Given how prevalent illegal downloading seems to be in Singapore, it is submitted that some flexibility in the award of statutory damages is desirable. It gives copyright owners a right to damages for any copyright infringement per se, regardless of whether or not there was any loss suffered. Indeed, the wide ambit of statutory damages itself can serve to deter potential infringers.

However, it should be noted that despite its apparent ease of application, the Singapore courts have only applied the remedy of statutory damages on very few occasions since its introduction in 2004.12 It is posited that perhaps the cost of litigation, exacerbated by the difficulties in identifying specific downloaders, still serve as a major obstacle that discourages copyright and trademark owners from enforcing their rights. Specifically, for trademark infringement cases, it has been suggested that this is due to the difficulties of determining whether an alleged infringing sign can be considered a “counterfeit trade mark”,13 which is defined in s 3(6) of the TMA.


The remedy of statutory damages, and the strict liability of the torts of copyright and trade mark infringement, might suggest that content holders can enforce their intellectual property rights with relative ease. However, the primary difficulty that content holders face in bringing an action against infringers is identifying the infringers in the first place. This can be done by tracking the Internet Protocol address (“IP address”) of an individual who has illegally downloaded content. To do so, however, would require Internet service providers (“ISPs”) such as Singtel or StarHub to disclose the personal information of its subscribers.

A. Enforcing intellectual property rights conflicts with the right to confidentiality and privacy

The issue presented itself in the seminal 2008 case of Odex Pte Ltd v Pacific Internet Ltd (“Odex”).14 Odex was a local company that licensed the copyright to distribute anime (Japanese animation) shows. In an application for pre-action discovery of documents, Odex had sought for Pacific Internet, an ISP, to provide the personal information of some subscribers who had allegedly downloaded Odex’s licensed anime shows illegally. The High Court held that only copyright owners and exclusive licensees had the locus standi to enforce their copyright against infringers – since Odex did not fall into either category, its application was denied. However, the court didallow the discovery application for the Japanese copyright owners who had joined in as plaintiffs of the action.15 The Japanese copyright owners – Showgate, Geneon Entertainment, TV Tokyo, GDH KK and Sunrise – eventually obtained the details of alleged infringers and sued two downloaders, Mr. Koh Lian Boon and Mr. Felix Lukman. Koh later settled with the plaintiffs and Lukman was reported to have fled to Indonesia.16

Indeed, Odex presented the clash between copyright owners’ right to enforce their statutory rights under the CA , and the contractual and statutory duty of ISPs to keep their subscribers’ personal information private.17 . However, the law has recognized that an individual’s right to confidentiality cannot be used as a shield to excuse acts of intellectual property infringement. Indeed, in the words of the learned District Judge in Odex: “The right to privacy can never be equated to a right to steal intellectual property in secret”.18 Odex is proof that copyright owners and their exclusive licensees can get ISPs to reveal the identity of infringers.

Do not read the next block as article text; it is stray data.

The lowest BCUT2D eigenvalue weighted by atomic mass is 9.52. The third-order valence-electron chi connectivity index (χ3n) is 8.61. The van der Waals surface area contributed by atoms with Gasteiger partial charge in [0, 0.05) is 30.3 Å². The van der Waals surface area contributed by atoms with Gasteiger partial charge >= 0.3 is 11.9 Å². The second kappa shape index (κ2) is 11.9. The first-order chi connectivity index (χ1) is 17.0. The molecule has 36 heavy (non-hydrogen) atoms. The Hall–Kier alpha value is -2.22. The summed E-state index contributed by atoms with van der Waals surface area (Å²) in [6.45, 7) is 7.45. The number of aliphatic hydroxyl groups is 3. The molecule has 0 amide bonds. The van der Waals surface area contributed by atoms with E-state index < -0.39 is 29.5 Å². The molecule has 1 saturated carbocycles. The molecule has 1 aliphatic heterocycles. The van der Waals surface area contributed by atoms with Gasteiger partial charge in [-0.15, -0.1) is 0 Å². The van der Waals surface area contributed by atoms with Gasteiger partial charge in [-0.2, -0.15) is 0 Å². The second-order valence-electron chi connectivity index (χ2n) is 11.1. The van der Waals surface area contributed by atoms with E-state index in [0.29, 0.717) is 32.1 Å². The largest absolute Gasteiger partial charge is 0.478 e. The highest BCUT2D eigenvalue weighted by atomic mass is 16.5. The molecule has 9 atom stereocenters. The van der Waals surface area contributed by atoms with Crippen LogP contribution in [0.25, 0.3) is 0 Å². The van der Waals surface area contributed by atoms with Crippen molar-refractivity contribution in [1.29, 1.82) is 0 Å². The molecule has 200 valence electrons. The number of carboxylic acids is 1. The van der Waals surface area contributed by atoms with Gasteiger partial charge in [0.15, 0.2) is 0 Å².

Most recently in 2015, Dallas Buyers Club LLC (“DBC”), the rights owner of the film Dallas Buyers Club, obtained orders from the High Court compelling major ISPs – Singtel, Starhub, and M1 – to release personal information of alleged illegal downloaders.19 DBC then sent letters to alleged downloaders demanding $5,000 for their act of infringement.20 While it is unclear whether DBC was successful in getting compensation from illegal downloaders, this case has come under flak for abuse of process.

B. Speculative invoicing and copyright trolls

It was alleged that Samuel Seow Law Corporation (“SSLC”), counsel for Voltage Pictures (of which DBC is a subsidiary), was involved in abusive practices against alleged downloaders such as “speculative invoicing” or “copyright trolling”. This involves content owners compelling quick settlements from alleged infringers under the threat of litigation. Law Minister K. Shanmugam has noted that such acts are “not wrongful by itself unless it contravenes a lawyer's professional obligations”.21 However, SSLC had allegedly threatened criminal proceedings in their warning letters to alleged infringers. This infringes the Practice Directions and Rulings Guide by Law Society of Singapore (“LawSoc”) that lawyers should not “communicate in writing or otherwise a threat of criminal proceedings in order to achieve a stated objective in any circumstance”.22 LawSoc has claimed that it is taking action against two lawyers involved in the DBC case.23